9 May 2016
Putting a price on rainforests
How absurd would it be if somebody turns around and says, “I would like to buy some rainforest please?" Strangely, nowadays, in the latest attempt to save the world’s rainforests against the constant, ongoing battle of deforestation, this idea of letting people and companies purchase parts of a rainforest is under serious consideration. Upon acquisition of their share of the rainforest, irrespective of the buyer being a person or a company, the sole intention has to be for preservation. This is in direct contrast to the traditional (sadly current) practice of aggressively cutting trees for slash-and-burn agriculture. At least, on the face of it, this [preservation scheme] sounds like a possible solution to the plague of deforestation.
The notion of putting a price on rainforests carries a strong rationale. On the condition that rainforests have a price, wouldn’t there be less of an inclination for corporations and governments to commit deforestation? The obvious rebuttal to this idea is that having a price on rainforests would simply mean that corporations and governments will eventually be willing to pay the price that permits destruction to the rainforest. This, consequently, will suppress momentum towards finding a long-term solution against deforestation.
The reality, unfortunately, is that over the last century governments, corporations, and industries, alike, never really had a firm understanding why rainforests are far more valuable than their mere aesthetic appearance. This is augmented by the fact that the role rainforests play often remains underappreciated, mainly, because all the benefits rainforests do provide can’t be directly measured or captured. This, subsequently, means that there is limited amount of known benefits causing an undervaluation of rainforests. In saying this, efforts to push for solutions to help combat against the impacts from deforestation still continue. This is because there is still hope that the world will realise that world’s rainforests ensure that the climate is controlled at a level that supports humanity’s very existence.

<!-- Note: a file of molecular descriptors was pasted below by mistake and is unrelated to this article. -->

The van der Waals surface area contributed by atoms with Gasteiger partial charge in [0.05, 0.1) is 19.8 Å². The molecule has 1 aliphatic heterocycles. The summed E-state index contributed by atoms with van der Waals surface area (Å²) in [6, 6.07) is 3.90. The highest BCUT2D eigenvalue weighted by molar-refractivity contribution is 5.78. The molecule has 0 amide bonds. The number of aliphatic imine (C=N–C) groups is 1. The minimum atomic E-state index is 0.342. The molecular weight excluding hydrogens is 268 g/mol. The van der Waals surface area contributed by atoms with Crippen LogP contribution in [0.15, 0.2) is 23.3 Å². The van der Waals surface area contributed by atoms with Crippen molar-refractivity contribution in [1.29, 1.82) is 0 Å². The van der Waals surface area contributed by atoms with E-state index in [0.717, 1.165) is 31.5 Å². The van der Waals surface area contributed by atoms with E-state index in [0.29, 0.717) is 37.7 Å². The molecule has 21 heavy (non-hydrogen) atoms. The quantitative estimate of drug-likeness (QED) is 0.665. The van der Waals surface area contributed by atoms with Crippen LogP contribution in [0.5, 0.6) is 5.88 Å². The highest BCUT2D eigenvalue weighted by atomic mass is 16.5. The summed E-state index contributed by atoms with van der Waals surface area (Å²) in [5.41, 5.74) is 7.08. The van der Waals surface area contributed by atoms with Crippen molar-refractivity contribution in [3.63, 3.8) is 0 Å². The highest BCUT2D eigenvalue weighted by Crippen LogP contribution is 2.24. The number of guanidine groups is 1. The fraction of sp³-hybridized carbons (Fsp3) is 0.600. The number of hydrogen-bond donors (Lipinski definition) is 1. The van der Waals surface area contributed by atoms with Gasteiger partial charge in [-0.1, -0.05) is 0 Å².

Bottom Line Pricing rainforests is yet to go through the implementation process. Rainforests are seen as valuable but because deforestation is free, rainforests are rapidly in decline. The goal, therefore, is to price rainforests to the extent that they become more valuable alive than dead.
* Please comment on these posts from my environmental economics students, to help them with unclear analysis, alternative perspectives, better data, etc.